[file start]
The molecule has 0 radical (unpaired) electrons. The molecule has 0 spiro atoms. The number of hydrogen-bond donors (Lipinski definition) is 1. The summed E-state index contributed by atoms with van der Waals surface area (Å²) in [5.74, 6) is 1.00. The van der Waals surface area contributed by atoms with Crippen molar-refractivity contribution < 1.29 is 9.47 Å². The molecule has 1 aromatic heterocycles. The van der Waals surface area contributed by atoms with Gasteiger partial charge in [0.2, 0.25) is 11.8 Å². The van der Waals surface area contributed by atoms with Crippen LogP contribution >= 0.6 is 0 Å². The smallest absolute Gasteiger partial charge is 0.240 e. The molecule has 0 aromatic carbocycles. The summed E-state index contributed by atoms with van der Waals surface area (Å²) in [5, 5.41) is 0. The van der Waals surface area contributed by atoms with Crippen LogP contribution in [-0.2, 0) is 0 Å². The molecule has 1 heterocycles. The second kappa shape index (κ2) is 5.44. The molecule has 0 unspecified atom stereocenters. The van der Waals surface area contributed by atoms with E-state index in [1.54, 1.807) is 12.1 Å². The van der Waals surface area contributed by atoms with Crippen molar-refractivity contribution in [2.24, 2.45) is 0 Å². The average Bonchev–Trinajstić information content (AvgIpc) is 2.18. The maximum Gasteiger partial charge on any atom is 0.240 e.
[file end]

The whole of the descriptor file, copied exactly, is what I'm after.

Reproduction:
The molecule has 0 radical (unpaired) electrons. The molecule has 0 spiro atoms. The number of hydrogen-bond donors (Lipinski definition) is 1. The summed E-state index contributed by atoms with van der Waals surface area (Å²) in [5.74, 6) is 1.00. The van der Waals surface area contributed by atoms with Crippen molar-refractivity contribution < 1.29 is 9.47 Å². The molecule has 1 aromatic heterocycles. The van der Waals surface area contributed by atoms with Gasteiger partial charge in [0.2, 0.25) is 11.8 Å². The van der Waals surface area contributed by atoms with Crippen LogP contribution >= 0.6 is 0 Å². The smallest absolute Gasteiger partial charge is 0.240 e. The molecule has 0 aromatic carbocycles. The summed E-state index contributed by atoms with van der Waals surface area (Å²) in [5, 5.41) is 0. The van der Waals surface area contributed by atoms with Crippen LogP contribution in [-0.2, 0) is 0 Å². The molecule has 1 heterocycles. The second kappa shape index (κ2) is 5.44. The molecule has 0 unspecified atom stereocenters. The van der Waals surface area contributed by atoms with E-state index in [1.54, 1.807) is 12.1 Å². The van der Waals surface area contributed by atoms with Crippen molar-refractivity contribution in [2.24, 2.45) is 0 Å². The average Bonchev–Trinajstić information content (AvgIpc) is 2.18. The maximum Gasteiger partial charge on any atom is 0.240 e.